Moving on, I put a new poster paper up and told the team “Imagine that it’s June 2011. You just came into work, updated your working copy from revision control and get to work. What has changed that makes your life easier? What has changed to cut these anchors?” People placed several post-its up with changes that we often call “pie in the sky refactorings” that represented wide sweeping changes.
Once the posting died down I moved the post-its to the top of the page and drew a line across it and wrote June 2011 above it and December 2010 below it. “Now let’s think back six more months. What were some of the changes that took place that helped support these aspects of the system in June 2011?” Again another flurry of ideas that were closer to reality popped up. Now I drew another line and under it I wrote “June 2010″ and, with a few laughs from the group, stated “Now think even further back… what happened in June 2010 that allowed these changes as of December 2010 to come to fruition?”
More ideas, some even doable popped up. We had some small discussion and then finally, on a new poster paper I wrote “Right Now” at the top and asked “So, coming out of this retrospective, what can we do that will help us support these changes next month?” The ideas were small and simple to implement, along the lines of “replace Integers representing years with a Year object” and “remove dependency on BarFactory from FooRepository “.
We then wrapped up Three H’s… a quick survey of what Helped the retrospective, what Hindered it, and what people Hypothesized could improve it in the future. Overall we were quite pleased with the outcome and I’m interested in mixing in ideas from Innovation Games in future retrospectives.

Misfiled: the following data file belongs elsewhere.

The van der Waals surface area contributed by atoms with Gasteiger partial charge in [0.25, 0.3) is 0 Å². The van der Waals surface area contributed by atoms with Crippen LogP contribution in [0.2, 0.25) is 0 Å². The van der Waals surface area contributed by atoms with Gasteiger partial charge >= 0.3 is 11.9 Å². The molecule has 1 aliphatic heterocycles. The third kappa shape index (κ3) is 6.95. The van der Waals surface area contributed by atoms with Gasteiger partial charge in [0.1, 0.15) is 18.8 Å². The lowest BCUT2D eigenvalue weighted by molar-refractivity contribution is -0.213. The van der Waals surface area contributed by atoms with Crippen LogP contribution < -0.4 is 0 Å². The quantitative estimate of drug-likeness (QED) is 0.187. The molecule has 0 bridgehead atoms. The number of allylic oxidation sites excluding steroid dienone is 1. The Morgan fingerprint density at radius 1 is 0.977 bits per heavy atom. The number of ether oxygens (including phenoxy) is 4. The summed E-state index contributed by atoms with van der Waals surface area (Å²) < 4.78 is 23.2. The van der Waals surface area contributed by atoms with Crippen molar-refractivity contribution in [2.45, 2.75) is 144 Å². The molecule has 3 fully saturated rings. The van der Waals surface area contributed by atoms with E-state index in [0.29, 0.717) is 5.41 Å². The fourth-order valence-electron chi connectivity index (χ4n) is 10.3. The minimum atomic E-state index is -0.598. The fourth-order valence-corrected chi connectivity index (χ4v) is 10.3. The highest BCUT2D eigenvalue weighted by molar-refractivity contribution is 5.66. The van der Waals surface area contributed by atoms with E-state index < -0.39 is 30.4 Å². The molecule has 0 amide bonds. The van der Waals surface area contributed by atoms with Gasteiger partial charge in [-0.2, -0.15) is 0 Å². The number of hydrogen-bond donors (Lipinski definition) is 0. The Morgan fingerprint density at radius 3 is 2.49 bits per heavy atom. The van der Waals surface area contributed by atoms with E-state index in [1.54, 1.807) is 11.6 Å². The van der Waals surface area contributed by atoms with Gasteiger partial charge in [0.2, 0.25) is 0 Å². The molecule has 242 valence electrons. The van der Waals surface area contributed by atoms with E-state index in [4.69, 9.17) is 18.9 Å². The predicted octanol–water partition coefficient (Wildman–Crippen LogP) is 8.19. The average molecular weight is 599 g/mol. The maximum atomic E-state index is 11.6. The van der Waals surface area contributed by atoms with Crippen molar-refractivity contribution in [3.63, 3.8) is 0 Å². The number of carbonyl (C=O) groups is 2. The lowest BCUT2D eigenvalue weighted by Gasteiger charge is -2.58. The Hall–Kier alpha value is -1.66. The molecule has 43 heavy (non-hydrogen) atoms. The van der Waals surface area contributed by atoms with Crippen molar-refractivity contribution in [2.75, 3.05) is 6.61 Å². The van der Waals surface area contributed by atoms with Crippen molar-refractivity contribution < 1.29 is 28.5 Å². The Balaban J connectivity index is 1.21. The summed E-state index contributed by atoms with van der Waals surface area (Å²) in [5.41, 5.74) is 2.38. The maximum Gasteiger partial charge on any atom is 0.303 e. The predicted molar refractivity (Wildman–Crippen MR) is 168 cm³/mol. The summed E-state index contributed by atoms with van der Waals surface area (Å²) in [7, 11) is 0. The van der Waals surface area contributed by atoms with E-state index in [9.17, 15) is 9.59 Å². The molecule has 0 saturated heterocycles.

Tonight I gave a presentation at the St.Louis Java SIG on Google Collections. Here is the presentation that I made with Prezi, but like always the presentation is much more effective in person as it mostly served as a visual aid to talking and live examples.
If I really had to sum up my points from the talk, I’d say it was this:
- Immutability for the win!
- Explore the API
- MapMaker is SWEET
I think there should be enough source material on those two links to get started. The true acid test is being able to shuffle a deck of cards, encrypt a message, and then decrypt it using the deck. Bonus points if you can send people encrypted messages that they can decrypt on their machine using your program.
Last night I completed this weeks Scala Kata to generate Pascal’s Triangle using a List of Lists. Although it works, I’d like to see if there is a better “scala way” to get it done. I’ve also discovered that List in scala is immutable so all those times I’m adding elements to the List I’m not really adding to it… I’m creating a new list and re-assigning it to the variable. I also see it’s going to take awhile to break free of the conditioning that java has put me through.
Don’t look if you still want to do the kata, otherwise take a gander and let me know how I can improve the internal design.
In my earlier post I showcased doing a simple factorial code kata using scala and today as I was driving home from work I was thinking… isn’t there some way to dynamically add methods to an object so that I can just write
10! and have it compute the factorial?
The answer is yes, kind of. You don’t really define a new method that gets tacked onto an existing type, but rather define an implicit method that gets called to “implicitly” convert one type to another.
Here’s some examples to illustrate:
Given n = 1, then the result should be List(List(1))
Given n = 2, then the result should be List(List(1), List(1,1))
Given n = 4, then the result should be List(List(1),List(1,1), List(1,2,1), List(1,3,3,1))
And so on. Can you generate a triangle to the 14th row as in the above graphic? How about the 30th row?